Injury Prevention for the Performance Athlete (Dancer)
by Taylor Kitkowski, DPT
AzOPT Glendale Doctor of Physical Therapy

In the world of sports, performance athletes, or dancers, are often overlooked. However, dance requires high levels of physical demands in addition to maintaining a lean body type. These factors make young dancers more susceptible to injuries.

Dance requires high levels of repetitive movements to perfect technique and master skills. This leads to the potential for overuse injuries. Nearly half of all dancers will sustain some type of injury before they turn 18 years of age.

How can a Dancer reduce their risk of an Injury?

There are multiple steps a dancer can take to help reduce their risk of an injury:

Perform a proper warm-up and cool down

Perform a light aerobic warm up (walking, jogging, marching, jumping jack, etc.). Dancers should also take care to warm their joints for motion with exercises like ankle circles, knee swings, low kicking forward/back, arms circles, and wrist circles. Deep, sustained stretching is best to improve flexibility and should be performed at the end of your practice/performance. This type of stretching prior to a light aerobic activity can increase the risk of injury.

Incorporate Additional Strength Training

Everyone should participate in strength and cardiovascular training, not just dancers. But for dancers, it is important to incorporate additional core and hip strengthening exercises. Yoga and Pilates are highly recommended. Try to incorporate 30 minutes of aerobic activity (walking, jogging, swimming, and biking) 3-4 times per week to improve muscular endurance and stamina.

Additional Stretching

Dancers are required to have high flexibility levels to perform splits, kicks, and turn out. These movements require flexibility of two major muscle groups: the hamstrings and the hip external rotators. These muscles often become the focus in a dancer’s stretch routine. It is also important to stretch the muscle groups opposite of the above listed: the hip flexors and the hip internal rotators.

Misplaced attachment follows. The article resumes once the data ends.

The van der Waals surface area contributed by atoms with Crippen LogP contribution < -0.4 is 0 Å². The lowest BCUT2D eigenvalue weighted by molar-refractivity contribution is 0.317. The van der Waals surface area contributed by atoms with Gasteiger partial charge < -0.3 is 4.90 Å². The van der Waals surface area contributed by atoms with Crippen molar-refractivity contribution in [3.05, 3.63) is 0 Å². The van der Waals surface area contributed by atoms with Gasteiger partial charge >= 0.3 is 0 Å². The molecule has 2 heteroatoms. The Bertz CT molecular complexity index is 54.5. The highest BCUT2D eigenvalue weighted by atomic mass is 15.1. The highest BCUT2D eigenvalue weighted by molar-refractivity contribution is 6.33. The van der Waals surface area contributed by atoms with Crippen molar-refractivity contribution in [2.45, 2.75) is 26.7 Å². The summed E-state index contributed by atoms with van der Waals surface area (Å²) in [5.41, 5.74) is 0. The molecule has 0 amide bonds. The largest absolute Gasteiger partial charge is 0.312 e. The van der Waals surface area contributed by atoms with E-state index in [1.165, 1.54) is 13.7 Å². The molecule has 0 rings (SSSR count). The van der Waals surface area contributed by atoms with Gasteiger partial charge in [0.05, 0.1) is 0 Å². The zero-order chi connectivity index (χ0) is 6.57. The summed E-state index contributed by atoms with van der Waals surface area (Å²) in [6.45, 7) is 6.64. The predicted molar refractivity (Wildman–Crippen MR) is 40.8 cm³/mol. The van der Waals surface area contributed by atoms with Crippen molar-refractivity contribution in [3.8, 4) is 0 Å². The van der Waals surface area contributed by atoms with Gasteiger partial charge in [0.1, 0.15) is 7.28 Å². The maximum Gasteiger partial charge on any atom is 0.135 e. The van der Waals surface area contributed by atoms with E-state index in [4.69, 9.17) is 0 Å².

Ensuring Dancer is Appropriate to Begin Pointe Training

If a dancer begins pointe before they have the appropriate strength and training, it further increases their risk of injury. It is best to wait until 11-12 years old, as this age is typically when the foot has fully grown. Work with your dance instructor to determine your readiness for pointe. In addition, proper pointe shoe fitting with your foot correctly supported is essential.

A quick screening test, known as the Airplane Test, can be performed to determine readiness for pointe training. Assume the position to the right. In this position, a dancer should perform 5 consecutive pliés without loss of balance or posture. If the dancer begins to tilt or move their hips, back, or head, this may indicate they do not yet possess the proper strength to begin pointe training.

Proper diet and hydration

It is important to ensure you get all the proper nutrients to stay healthy. Often in a sport where a small physique is emphasized/desired it can lead to disordered eating. It is important to fuel your body properly to be able to have the necessary energy to perform and keep your bones and muscles healthy.

What should I do if I get injured?

If you experience a traumatic or overuse injury, it is important to start treatment immediately to optimize your recovery and return you to performance. Once injured, you should visit the appropriate healthcare provider for evaluation and recommendation for appropriate treatment. If your injury happens suddenly, the most appropriate response is to stop dancing and ice the injury to help reduce inflammation and pain. It is also important to not try and dance through an injury as this can be more detrimental and make the injury worse.